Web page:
Our client, age 21, and her boyfriend of just three weeks decided to take a walk at about midnight. Her boyfriend, age 26, had been arguing with his parents. He still lived at home. He needed some fresh air and some time outside the house, away from the nagging of his parents, to cool down.
In 50 Words or Less: Lomita, client steals computers from police post at about midnight, case filed in Torrance Superior Court, felony Penal Code § 459 charges reduced to misdemeanor.
The two walked to a local park and decided to sit down to talk. As they sat down, the boyfriend noticed an open door to a nearby building. The boyfriend went over to the door and opened it, discovering it was an office used by the Lomita Sheriff’s Department.
Inside the office were several computers, printers and other office equipment. The boyfriend decided to take the items and sell them. He was apparently a heavy methamphetamine user and was unemployed, so the money he could get from such sales was not to be passed upon.
The boyfriend had a minor prior criminal history for theft and possession of a controlled substance, but he was no longer on probation. Our client also had a very minor criminal history for petty theft (shoplifting) from a store at Del Amo Fashion Center. She was no longer on probation for this conviction.
Our client allegedly assisted her boyfriend move the computers, printers and other office equipment, valued at just over $2,000, back to his house using large trash cans on wheels. The distance back to the house was about 300 yards each way. Several round trips were required to move all the items. It was quite an effort.
About two weeks after the incident, our client and her boyfriend (then of five weeks) were arrested. Our client spent five days in custody, mostly at the Century Regional Detention Facility (also called the Lynwood Women’s Jail), before being released on her own recognizance.
Her mom called our office and then two then came to our office. Greg Hill met with her, as well as her mom, and listened to the facts of what had happened. Her boyfriend remained in custody, as his bail was too high for him or his parents to post to gain his release.
At the arraignment, Greg discussed the case with the Torrance District Attorney assigned to the case. The prosecutor understood that our client was not the “Bonnie” in “Bonnie and Clyde,” but more of an unwilling participant. A pre-plea, or probation officer’s report was ordered for the client. Greg asked the prosecutor to reduce the charges to a misdemeanor under Penal Code § 17(b), but the prosecutor refused.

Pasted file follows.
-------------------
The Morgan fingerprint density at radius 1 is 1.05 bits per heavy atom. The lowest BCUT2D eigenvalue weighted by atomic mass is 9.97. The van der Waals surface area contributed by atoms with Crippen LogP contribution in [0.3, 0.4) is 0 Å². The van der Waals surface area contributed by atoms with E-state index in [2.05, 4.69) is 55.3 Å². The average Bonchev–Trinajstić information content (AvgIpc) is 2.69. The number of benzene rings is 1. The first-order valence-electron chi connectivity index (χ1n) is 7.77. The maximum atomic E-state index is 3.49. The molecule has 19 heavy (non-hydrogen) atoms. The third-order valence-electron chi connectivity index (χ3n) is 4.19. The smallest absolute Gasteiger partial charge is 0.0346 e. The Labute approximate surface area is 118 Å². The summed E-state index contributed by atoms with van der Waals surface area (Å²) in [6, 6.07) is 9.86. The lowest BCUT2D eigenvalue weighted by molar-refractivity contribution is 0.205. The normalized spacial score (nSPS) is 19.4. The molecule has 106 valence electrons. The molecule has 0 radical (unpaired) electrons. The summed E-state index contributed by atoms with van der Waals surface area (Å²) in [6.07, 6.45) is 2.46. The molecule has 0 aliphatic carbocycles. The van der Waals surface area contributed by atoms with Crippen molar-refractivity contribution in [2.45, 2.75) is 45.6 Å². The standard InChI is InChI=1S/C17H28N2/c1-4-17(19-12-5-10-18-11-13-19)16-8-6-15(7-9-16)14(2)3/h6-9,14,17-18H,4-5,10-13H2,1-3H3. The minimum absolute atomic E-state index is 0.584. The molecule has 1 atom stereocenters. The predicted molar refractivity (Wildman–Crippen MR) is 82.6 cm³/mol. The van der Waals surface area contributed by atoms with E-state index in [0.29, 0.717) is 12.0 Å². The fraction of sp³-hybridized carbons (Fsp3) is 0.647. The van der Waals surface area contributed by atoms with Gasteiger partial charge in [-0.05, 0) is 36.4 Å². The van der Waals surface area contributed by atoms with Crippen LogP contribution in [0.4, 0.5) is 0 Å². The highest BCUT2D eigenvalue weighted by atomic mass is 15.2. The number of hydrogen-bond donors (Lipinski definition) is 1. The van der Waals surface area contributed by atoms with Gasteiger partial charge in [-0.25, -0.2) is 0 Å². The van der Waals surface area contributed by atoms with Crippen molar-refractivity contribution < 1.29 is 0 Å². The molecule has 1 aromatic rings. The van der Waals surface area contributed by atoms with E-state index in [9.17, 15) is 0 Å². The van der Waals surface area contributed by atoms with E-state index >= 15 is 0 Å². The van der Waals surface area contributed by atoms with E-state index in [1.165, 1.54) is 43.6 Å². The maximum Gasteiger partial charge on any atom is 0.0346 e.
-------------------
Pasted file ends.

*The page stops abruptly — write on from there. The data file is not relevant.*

At the second hearing, a preliminary hearing setting conference, Greg asked to approach the bench with the prosecutor and told the judge a bit of the facts of the case, and how our client would accept a plea bargain if it involved charges being reduced to a misdemeanor. Greg asked the judge for an indicated sentence if our client were to plead in the open, meaning submit to the judge’s discretion in sentencing.
The Torrance judge responded that he would sentence our client to a misdemeanor, with three years of summary, or informal, probation, thirty days of community service and joint and several responsibility with her boyfriend for paying restitution for the police property not found (about $1,400, which the boyfriend most likely sold for meth). Upon hearing this, the District Attorney changed her mind and agreed to a plea bargain on the judge’s terms.
Our client eagerly agreed to the plea bargain. She was happy to avoid a felony conviction, the stigma attached to being a felon, and the fees associated with being on formal probation. She would be eligible for expungement of the conviction once she completed summary probation. She wanted to go to college and become a real estate salesman, so she knew having a felony on her record would make such goals unattainable, at least for a while.
She and her co-defendant are now ex-boyfriend and ex-girlfriend.
For more information about the issues in this theft offense case summary, click on the following articles:
- What Is Commercial Burglary (Penal Code § 459) and What Are the Defenses?
- What Is the Difference Between a Felony and a Misdemeanor?
- Proposition (Prop) 47 and What It Means for Sentencing
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